Academics and information technology are closely integrated at Lynn University
Published Jan. 15, 2013
As Lynn University prepares to launch one of higher education’s most extensive efforts to integrate tablets into the learning process, Gregg Cox, vice president for academic affairs, and Chris Boniforti, chief information officer, agree that their two groups' close working relationship is rare in the industry and plays a major part in helping the university enhance students’ learning experience.
“Most academics just demand new tools and capabilities with little understanding of what it takes to make it happen. Conversely most chief information officers don’t take time to consider the reasons academics want what they want,” Cox said. “We’re different here. Chris’s group asks questions up front to understand why things are being requested—to understand the desired end result in the classroom.”
Cox’s background also helps. He first joined the university in 1981 as instructor of mathematics and computer science and spent 20 years teaching those subjects before he moved on to become more involved in leading academia.
“Gregg’s ability to understand the opportunities in technology makes it easier for IT to be involved with academics. I don’t think that happens at many institutions,” Boniforti said.
The closely integrated relationship began to form when Lynn decided it was going to extensively upgrade the technology in the classrooms and formed an Academic Spaces Task Force. Both academics and information technology (IT) played major roles in determining how the school would upgrade the technology in the classrooms.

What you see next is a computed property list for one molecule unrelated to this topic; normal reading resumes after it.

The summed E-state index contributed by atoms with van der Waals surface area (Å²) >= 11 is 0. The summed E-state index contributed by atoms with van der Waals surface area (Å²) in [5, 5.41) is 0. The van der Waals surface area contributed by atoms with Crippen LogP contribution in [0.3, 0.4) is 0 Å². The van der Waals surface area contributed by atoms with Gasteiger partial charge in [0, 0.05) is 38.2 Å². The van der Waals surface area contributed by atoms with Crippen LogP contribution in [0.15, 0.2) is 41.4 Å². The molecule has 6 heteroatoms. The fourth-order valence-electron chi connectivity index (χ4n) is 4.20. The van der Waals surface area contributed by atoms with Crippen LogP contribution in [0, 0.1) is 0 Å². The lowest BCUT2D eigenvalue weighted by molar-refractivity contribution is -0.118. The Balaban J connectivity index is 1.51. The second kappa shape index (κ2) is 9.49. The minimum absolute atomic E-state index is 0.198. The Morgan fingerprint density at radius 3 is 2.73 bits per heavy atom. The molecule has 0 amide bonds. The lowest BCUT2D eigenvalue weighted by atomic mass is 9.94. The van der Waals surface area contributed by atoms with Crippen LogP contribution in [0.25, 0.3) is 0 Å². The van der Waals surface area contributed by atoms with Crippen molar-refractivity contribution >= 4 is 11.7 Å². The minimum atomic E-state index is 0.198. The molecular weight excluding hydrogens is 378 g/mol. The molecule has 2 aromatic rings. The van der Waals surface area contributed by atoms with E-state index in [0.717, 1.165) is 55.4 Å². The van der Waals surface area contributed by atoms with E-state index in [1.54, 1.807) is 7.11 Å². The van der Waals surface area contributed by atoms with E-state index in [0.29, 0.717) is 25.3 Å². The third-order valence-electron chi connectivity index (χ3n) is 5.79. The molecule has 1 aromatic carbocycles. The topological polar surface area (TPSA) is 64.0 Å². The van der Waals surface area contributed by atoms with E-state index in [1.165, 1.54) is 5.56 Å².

“To get the job done, we had to blend the academic world with technology and work in tandem,” Boniforti said. “This created a mutual understanding of how the two teams affect and need each other to produce the best result, and this understanding continues to today. At Lynn, both sides see the benefit of the other side.”
The two senior leaders at Lynn don’t just work closely, but are physically close to each other. Their offices are next to each other in Lynn’s library, and, unlike at many other schools, the library reports to the chief information officer, not academics.
“When I went to college, you experienced computers in the lab, not the classroom. Now technology is integrated throughout the academic process. Because of this, the old walls between academics and information technology are coming down and the old lines are being blurred,” Boniforti said.
Both Cox and Boniforti see their close working relationship benefiting not just the iPad rollout but also the construction of the university’s new International Business Center that is due to open in 2014. The LEED-certified building will host some of the most innovative integration of technology and learning spaces in South Florida.
“The new school of business building design is focused on coming up with the best interactive learning space,” Cox said. “This will require continued close coordination between academics and IT.”
More on Cox and Boniforti
Gregg Cox, vice president for academic affairs, has been with Lynn University for more than 30 years. He has held a number of roles at the university including math and computer science professor, golf coach and dean. Cox can speak to the media regarding Lynn’s innovative curriculum, the state of higher education in Florida and the nation, changes at Lynn (academic and historical), application of math to everyday life and making math fun.
Chris Boniforti, chief information officer (CIO), has been a Lynn University Information Technology (IT) staffer since 1999 and was named CIO in 2006. Boniforti, who has been published in Security Administrators Network Systems (SANS), Ed Tech Magazine and Campus Technology magazine, can speak to the media regarding computer security and the importance of technology in today’s classrooms (and during a crisis), campus network management and technological advancements.